The road (actually a lane) was once again congested with people, vehicles, animals and pets even in spite of the fact that it was starting to rain harder and harder as light turned into dusk. I was in the front seat during this leg with Phanna in the back, straddling the opening between the two front passengers as we discussed in great detail the Cambodian education system.
Although I have experienced it first hand having been a teacher in both Phnom Penh and Siem Reap as well as having taught courses at both language schools and universities, I did not agree with some institutions policies of allowing students to attend class as late as they wanted with students not even reporting to class until at least 15-45 minutes after it had started. It seems here in Cambodia, all too often, once a degree has been paid for, that somehow precludes the actual necessity to go to class and learn what is being taught. In my opinion, not the best way to assist in a country's development or show a student what is expected after graduation.
After a few more stops along the way to chat with friends, we eventually enter town and get out of the car across the street from the Red Sun Falling Restaurant which turns out to be the only Barang (foreign) owned bar in town.
Al from Sharkys in Phnom Penh had told me to make sure I visited the place so after saying thanks and goodbye, I crossed the street with Phanna and we set ourselves down on 2 of the 4 bar stools that were in front of the bar.
The proprietor of the establishment is a young guy named "Joe" from Chicago in the good ole U.S. of A. As I was writing this article, I wanted to try his "special" posted to the entrance ways' chalk board as well as have a couple of cold beers.
Joe was friendly enough and filled us in on his personal history and the hows and whys of him coming to Kratie. Also told us about some of the local expats which seemed to number a dozen or so and were all involved with one NGO (Non-Governmental Organization) or another.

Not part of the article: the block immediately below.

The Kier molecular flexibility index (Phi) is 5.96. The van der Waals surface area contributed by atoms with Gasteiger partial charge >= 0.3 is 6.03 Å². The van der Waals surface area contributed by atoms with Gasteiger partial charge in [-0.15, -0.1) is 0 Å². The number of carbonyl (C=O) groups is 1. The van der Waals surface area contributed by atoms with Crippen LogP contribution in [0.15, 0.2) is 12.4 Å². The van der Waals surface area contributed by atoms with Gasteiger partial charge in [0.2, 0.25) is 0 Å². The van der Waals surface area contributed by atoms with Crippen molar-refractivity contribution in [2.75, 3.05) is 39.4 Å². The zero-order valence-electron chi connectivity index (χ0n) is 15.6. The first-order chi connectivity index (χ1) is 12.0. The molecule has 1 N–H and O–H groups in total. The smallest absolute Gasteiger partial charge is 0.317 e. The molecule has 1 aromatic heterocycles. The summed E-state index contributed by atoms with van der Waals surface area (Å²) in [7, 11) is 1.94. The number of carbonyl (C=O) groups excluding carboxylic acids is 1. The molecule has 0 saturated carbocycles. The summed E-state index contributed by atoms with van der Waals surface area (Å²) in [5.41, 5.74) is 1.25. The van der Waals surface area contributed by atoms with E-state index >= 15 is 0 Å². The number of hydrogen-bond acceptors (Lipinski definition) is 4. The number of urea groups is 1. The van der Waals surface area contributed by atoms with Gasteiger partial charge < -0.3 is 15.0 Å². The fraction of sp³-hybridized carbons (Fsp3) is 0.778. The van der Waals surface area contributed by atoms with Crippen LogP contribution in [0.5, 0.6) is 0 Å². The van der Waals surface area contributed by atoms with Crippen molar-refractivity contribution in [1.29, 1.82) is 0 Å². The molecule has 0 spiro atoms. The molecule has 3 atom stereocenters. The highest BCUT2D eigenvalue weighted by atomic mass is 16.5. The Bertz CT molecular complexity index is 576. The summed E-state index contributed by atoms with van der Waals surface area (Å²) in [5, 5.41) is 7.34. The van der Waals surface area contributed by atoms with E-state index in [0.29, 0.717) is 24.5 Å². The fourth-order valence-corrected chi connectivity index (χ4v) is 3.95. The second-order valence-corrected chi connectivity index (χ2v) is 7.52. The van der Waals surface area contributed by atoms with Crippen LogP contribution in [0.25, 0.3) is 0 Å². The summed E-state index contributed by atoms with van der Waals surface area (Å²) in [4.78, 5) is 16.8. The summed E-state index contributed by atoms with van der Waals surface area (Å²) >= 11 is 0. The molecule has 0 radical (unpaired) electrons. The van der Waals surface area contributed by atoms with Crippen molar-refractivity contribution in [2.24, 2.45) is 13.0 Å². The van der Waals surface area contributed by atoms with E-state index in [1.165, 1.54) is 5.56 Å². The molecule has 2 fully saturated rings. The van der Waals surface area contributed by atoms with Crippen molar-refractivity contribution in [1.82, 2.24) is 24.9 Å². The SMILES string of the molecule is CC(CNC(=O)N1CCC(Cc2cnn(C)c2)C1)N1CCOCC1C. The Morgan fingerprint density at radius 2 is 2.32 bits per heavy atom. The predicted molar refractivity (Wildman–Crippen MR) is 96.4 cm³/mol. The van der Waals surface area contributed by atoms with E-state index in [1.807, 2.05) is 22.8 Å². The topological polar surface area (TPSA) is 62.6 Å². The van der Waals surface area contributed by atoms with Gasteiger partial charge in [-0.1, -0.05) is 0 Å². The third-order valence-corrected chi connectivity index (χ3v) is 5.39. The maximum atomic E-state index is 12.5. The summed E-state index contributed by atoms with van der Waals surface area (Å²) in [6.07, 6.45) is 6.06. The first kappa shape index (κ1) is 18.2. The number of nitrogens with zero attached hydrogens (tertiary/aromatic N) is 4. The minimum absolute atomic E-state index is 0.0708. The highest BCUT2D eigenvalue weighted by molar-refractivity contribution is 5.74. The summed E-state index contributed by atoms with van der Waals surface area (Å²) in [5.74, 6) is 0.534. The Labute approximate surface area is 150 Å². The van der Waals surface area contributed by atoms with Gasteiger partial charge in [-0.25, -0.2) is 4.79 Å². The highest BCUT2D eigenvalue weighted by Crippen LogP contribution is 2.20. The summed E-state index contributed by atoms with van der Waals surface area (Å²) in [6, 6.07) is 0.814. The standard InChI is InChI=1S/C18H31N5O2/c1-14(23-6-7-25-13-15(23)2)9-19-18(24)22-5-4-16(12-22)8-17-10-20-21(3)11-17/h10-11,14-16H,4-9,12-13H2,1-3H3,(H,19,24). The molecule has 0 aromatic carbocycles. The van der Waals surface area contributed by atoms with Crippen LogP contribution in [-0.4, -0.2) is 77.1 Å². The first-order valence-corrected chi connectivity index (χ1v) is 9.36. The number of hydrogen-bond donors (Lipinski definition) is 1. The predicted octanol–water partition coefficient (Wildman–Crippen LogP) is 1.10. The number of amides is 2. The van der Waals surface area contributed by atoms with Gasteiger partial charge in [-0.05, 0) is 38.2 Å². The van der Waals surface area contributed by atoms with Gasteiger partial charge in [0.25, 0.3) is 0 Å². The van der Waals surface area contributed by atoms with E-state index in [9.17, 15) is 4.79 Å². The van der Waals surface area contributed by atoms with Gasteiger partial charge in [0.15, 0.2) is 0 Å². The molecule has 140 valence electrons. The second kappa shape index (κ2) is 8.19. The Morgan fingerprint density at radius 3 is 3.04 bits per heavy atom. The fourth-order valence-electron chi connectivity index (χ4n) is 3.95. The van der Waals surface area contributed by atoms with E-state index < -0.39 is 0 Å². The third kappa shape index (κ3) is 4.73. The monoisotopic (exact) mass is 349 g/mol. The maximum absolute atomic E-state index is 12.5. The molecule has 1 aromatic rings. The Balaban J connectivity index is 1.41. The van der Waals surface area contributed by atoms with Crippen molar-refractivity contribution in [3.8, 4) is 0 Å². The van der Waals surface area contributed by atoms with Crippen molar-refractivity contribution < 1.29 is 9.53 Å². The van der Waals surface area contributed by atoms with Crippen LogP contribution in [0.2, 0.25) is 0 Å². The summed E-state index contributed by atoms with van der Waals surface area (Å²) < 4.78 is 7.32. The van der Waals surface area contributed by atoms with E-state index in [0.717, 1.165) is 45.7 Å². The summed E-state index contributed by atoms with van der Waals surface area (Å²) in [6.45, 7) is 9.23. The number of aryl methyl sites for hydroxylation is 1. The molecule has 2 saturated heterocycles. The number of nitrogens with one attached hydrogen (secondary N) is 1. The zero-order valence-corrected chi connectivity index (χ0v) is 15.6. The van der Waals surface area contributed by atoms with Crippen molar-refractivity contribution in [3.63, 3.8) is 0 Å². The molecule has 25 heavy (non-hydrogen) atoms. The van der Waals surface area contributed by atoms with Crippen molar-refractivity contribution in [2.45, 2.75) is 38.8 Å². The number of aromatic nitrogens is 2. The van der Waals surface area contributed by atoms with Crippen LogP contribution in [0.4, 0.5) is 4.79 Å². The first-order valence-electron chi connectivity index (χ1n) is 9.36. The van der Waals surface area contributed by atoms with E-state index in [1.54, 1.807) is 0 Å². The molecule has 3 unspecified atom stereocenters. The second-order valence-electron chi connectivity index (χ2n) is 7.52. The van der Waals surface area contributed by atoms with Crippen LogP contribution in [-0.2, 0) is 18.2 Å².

The special arrived and it was a pretty decent pasta dish, with salad and some garlic bread, all for 7,000 Riel (less than $2). Not bad I thought. Not bad at all.
Over the next couple of hours we talked about numerous things including the growing number of travelers through Kratie on their way north and south on the Mekong from Laos. Joe stated that at the height of the tourist season that 60-70 folks passed through the ferry terminal here and many chose to stay for at least a night or two before continuing on their journey. With very nice accommodations with large rooms being available for $3 a night, not exactly over taxing on a backpacker's budget. (Kratie however is NOT the place to use the Internet as prices are between $4-7 an hour compared to Phnom Penh's .50 an hour!)
It got to be around 9PM and I felt it best we head home back to Phannas and join his family for a bit. Grabbing a motorcycle taxi we arrived back at Phanna's home where everyone is preparing to go to sleep. A bed has been made up for me in the front living room area which is quite comfortable and after a bit more conversation, we all called it a day and went to our separate beds. It was only moments later I was fast asleep.
DAY 2 - Down the Mekong
The day woke with the noise of the traffic outside and the crowing of the ever present roosters. Even in the "wilds" of Phnom Penh, awakening to sounds of occasional rooster crows and the occasional automatic weapons fire seems to be quite normal. Today however, all I hear here in Kratie, are chickens and cars.
It is early and I don't even realize just how early until I am out of bed getting dressed and putting on my watch. I guess 5:30 AM isn't too early to start the day's adventures and with that thought in mind, I am soon outside, pacing around the area in front of the house and along the graveled street.
After Phanna's mother fixes the family some breakfast and me some tea, there is several long exchanges again with Phanna's father about the development of the province. Phanna's father speaks very little English as being a well educated and an older Khmer, he learned French. Phanna however does an excellent job of relaying our conversation and I learn many more interesting things.
Time is pushing on however and there is a lot to see before we catch the 10:30 high-speed ferry towards Phnom Penh. With this in mind, we set off by foot as Phanna's sister is out and about with their motorbike. She soon catches up with us however and even though she is some distance from their house, turns the bike over to us and we leave her standing on the street next to the Mekong. Seemed a bit odd that we didn't offer to take her back to the house....
Phanna and I are than taken up with the area along the Mekong and its many old French Colonial buildings, wats and wooden pagodas. There is also an area just south of town on the dirt lane closest to the river that has more Vietnamese than Khmer but although it is a bit seedy, the view along the shore is quite beautiful and only a couple of minutes through this area leads us to another beautiful wooden pagoda.